Idania del Rio founded Clandestina clothes store alongside Leire Fernandez, after a successful career as a visual graphics and poster designer. Photo: Ismario Rodríguez

Idania del Rio founded Clandestina clothes store alongside Leire Fernandez, after a successful career as a visual graphics and poster designer. Photo: Ismario Rodríguez

And, it seems that they are walking down the right path because many young Cubans, mostly women, wear Clandestina designs and are proud to wear unique items.

“I like Clandestina’s clothes, they are different compared to the clothes you find here in Cuba, today. Sometimes the prices are a little high, but the concept behind the clothes is worth it because you are not only paying for the item but for the exclusive design, for a unique piece you won’t find replicated anywhere else, and that in itself is invaluable,” Havana University student Lisandra Aguiar says.

Even with the absence of a wholesale market that could allow them to have access to a wide range of quality raw materials, the brand is winning a place in Cubans’ hearts even with the scarce products they have to work with and restrictions on Cuba’s private sector.

Today, many of their pieces can be seen on runways at the Fabrica de Arte Cubano and on Havana’s streets. Clandestina bags and sweaters are becoming a more and more common sight. However, Idania and Leire aren’t stopping here. They are thinking about ways to grow their business, every day. And, it seems that the business model they have used is working, as it is one of the very few clothes stores that has managed to stay open, in spite of the Cuban government’s restrictions.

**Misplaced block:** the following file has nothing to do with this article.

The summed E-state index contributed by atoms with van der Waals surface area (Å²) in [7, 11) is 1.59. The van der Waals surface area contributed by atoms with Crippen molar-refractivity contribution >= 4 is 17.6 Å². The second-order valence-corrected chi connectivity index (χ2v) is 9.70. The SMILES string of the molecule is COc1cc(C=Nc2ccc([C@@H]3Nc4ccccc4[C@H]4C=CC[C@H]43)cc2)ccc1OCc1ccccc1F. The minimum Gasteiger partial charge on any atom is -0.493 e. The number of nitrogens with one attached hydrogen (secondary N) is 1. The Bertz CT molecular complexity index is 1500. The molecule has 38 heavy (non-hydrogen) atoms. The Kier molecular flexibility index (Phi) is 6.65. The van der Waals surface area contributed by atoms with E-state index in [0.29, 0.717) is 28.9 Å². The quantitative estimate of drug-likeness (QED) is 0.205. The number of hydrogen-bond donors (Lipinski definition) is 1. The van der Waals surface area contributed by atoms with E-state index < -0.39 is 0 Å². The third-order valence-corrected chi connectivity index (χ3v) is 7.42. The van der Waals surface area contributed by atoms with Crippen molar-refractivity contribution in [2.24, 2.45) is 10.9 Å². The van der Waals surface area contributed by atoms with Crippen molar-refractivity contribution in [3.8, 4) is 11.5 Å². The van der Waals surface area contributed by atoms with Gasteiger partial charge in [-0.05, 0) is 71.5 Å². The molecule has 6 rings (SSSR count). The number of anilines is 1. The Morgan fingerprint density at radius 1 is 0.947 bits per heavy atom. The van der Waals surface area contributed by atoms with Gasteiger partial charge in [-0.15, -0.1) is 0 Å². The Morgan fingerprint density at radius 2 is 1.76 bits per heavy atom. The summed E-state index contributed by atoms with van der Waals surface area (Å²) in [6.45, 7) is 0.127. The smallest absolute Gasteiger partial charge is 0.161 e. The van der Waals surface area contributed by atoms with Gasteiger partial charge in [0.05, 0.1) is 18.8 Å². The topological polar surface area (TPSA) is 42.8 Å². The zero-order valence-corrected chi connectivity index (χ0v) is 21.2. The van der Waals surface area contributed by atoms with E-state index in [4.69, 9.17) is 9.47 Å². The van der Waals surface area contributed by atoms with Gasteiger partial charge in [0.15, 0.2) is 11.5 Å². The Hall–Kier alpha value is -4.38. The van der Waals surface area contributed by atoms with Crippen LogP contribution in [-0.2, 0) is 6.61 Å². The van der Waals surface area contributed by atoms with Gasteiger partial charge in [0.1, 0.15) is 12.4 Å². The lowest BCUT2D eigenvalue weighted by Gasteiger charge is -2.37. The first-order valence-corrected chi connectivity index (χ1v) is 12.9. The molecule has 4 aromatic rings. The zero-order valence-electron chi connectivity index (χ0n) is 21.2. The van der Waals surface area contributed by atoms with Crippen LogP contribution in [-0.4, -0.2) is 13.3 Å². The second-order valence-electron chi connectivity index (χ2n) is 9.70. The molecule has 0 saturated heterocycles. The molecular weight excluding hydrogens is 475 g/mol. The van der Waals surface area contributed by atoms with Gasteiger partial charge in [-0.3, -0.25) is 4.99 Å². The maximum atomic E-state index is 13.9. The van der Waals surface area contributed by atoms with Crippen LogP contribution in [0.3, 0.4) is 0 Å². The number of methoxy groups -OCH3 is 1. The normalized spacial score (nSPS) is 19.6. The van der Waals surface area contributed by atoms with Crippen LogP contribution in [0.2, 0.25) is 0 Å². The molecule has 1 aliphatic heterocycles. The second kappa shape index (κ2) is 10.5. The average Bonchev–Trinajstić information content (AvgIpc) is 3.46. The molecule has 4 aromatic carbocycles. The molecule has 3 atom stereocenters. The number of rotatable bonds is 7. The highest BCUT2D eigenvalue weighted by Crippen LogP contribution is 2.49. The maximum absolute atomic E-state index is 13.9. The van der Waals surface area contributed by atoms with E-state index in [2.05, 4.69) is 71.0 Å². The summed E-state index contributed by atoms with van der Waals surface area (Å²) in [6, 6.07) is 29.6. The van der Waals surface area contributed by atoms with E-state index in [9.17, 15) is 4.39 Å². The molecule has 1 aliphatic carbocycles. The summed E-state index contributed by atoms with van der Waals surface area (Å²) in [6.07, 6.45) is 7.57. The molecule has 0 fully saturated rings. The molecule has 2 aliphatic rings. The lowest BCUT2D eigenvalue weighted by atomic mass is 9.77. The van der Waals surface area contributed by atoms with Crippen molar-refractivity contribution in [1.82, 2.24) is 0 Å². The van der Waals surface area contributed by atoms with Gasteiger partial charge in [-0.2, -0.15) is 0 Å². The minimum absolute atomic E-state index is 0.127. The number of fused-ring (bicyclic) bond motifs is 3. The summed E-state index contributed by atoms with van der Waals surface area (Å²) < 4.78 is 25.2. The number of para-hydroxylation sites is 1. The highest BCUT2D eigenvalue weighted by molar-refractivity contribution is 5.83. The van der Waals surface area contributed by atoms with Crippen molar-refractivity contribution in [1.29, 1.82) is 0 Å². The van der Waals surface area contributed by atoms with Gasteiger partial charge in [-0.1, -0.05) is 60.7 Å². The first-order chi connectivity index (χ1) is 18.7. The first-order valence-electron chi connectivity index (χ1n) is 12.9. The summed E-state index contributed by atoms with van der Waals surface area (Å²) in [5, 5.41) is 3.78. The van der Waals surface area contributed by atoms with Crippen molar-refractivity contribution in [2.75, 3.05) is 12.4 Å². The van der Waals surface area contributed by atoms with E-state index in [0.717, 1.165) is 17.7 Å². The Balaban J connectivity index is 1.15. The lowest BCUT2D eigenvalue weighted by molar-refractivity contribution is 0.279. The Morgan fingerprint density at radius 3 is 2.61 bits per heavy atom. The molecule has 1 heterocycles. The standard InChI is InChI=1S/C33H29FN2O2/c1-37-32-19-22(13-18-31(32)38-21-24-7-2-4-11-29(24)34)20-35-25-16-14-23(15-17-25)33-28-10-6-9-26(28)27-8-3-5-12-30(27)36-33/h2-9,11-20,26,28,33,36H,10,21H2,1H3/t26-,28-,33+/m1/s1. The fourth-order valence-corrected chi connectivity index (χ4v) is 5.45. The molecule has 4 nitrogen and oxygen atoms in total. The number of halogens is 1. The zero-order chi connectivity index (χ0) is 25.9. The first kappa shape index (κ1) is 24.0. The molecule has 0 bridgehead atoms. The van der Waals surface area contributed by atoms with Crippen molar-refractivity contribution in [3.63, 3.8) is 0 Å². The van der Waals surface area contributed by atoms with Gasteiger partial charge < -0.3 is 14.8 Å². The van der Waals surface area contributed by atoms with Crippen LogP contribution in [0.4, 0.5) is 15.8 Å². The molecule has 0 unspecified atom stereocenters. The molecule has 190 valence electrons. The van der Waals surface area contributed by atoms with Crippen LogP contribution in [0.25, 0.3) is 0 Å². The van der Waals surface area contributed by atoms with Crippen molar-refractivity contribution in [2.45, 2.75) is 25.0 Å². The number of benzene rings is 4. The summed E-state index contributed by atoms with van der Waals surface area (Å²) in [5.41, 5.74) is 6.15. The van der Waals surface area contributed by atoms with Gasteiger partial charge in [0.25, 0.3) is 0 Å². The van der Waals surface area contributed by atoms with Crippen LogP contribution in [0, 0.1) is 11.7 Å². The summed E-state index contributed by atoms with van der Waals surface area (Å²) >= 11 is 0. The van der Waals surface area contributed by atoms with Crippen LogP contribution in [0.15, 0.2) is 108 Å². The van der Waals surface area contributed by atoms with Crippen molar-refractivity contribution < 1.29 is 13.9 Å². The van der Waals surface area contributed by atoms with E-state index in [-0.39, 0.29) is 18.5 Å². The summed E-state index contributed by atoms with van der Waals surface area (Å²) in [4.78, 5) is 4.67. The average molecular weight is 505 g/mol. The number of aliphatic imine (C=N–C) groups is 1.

Photo: Ismario Rodríguez

Photo: Ismario Rodríguez

In 2014, thanks to the rapprochement between Cuba and the US, many businesses on the island flourished, benefitting from a higher number of foreign visitors. However, ever since June 2017, US president Trump has enacted a reform (doing good on his election campaign promise) that has toughened restrictions on US citizens who wanted to travel to Cuba, which has affected the Caribbean island’s national economy.

Before, the brand hit the US market with its clandestina.co online store, which was launched on October 26, 2017 with an initial selection of T-shirts with Cuban slogans such as “resistir y vencer”, a considerable success in a country with limited Internet access.

While the design is Cuban, manufacturers based in the US make the clothes and send them to US buyers. The US’ commercial blockade on Cuba makes it virtually impossible for anything to be sent from the island. Thanks to one of Clandestina’s co-founder’s Spanish citizenship, the brand was able to establish itself in this country to the north. “If US citizens don’t come to Cuba, well then, we will go to the US,” Idania says.

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This article forms part of a series about entrepreneurship in Cuba, which is being made in collaboration with Periodismo de Barrio.

This article was translated to English from the original in Spanish